A mother-writer on raising kids without "Religion" and talking about death
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My thoughts on raising our children without "religion" over at Kveller.com. 

What do you get when an ex-Catholic and a Jewish atheist answer their children's questions about death? More questions.
There is an interesting discussion developing in the comments. I'd love to hear your thoughts!

Thank you, as always,
Julia Fierro
Cutting Teeth, a novel (St. Martin's Press, spring 2014)
  • Hi Sylvia-

    Thank you so much for reading, and for your comments, which were very comforting.

    I really like this notion of religion as an "other world" and the voyeuristic fear that it can create. I grew up with that fear, and while there were comforting aspects connected to it, it did frighten me.

    So glad to have connected with you!



  • Hi Stephanie-

    Thank you so much for reading.

    Since I posted this, my son's awareness has grown and he's started worrying about death. So we've adapted to meet his needs, but it is still so challenging. 

    Your advice to keep responses as straight-forward as possible is great.

    I think the fact that death - with superheroes, Lego figurines, etc. - is part of his play, in a benign way, makes it more complicated. And now our three-year-old has joined in, and often says, while playing with Legos - "I'll make you dead!" - copying the superhero shows her brother watches. Oy.

  • Thank you so much for reading, Liz. I really appreciate it. Apologies for responding so late. The summer was rough, but the kids are back in school. Finally. ;)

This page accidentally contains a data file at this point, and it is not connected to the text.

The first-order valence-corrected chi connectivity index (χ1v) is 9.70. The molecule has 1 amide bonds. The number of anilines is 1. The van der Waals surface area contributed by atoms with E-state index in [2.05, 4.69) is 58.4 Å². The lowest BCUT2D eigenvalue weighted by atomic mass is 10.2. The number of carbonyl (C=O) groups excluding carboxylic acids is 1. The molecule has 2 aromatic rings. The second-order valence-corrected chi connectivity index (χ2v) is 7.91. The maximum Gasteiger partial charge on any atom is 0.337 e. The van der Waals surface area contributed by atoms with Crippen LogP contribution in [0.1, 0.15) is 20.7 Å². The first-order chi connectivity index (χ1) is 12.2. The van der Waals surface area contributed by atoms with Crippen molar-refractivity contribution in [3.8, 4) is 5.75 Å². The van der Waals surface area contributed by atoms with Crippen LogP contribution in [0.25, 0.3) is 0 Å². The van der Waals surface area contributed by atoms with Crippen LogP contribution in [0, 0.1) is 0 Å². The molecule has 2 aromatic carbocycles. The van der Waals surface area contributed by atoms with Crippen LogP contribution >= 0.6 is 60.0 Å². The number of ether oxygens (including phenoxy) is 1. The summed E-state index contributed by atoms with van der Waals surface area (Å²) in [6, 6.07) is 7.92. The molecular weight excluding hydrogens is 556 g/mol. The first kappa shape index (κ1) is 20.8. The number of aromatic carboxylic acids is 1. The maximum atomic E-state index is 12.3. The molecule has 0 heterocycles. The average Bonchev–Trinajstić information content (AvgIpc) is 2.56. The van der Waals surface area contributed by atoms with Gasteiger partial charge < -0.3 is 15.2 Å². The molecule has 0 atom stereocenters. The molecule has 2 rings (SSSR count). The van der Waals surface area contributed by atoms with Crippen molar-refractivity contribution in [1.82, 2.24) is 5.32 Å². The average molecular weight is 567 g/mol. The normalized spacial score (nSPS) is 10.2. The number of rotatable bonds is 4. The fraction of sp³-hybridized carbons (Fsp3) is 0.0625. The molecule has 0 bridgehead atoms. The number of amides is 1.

• I really enjoyed this article. Though it is more difficult to raise children without religion (no church or priest to preach morality, no traditions, etc) in a sense it is easier. When the subject came up with my kids, my husband and I explained that we don't believe in God and we gave our reasons. We left it at that.  We don't have to help our children maintain this "other world." More, they don't have to struggle with the notion that God is in their head knowing their thoughts and watching their every move. That would scare them for sure! Btw, our children love Christmas and Easter - holidays we celebrate without the mysticism.

  • Great post! This is something we are facing earlier than I thought we would. My husband and I are no religion, although he aligns closely with Buddhism and I believe in the possibility of there being something after death, but neither of us believe in god, heaven, or hell, which causes some problems with the grandparents. Our nearly three-year-old daughter's class pet recently died and she's been looking at old family photos that include a cat who died before she was born. She's asking questions about where they are. We're being careful not to elaborate, to be as straight-forward as possible and try to let her draw her own conclusions.

  • This is great, Julia. As an atheist mother of a toddler, I really appreciate your thoughtful musings. Keep up the good writing.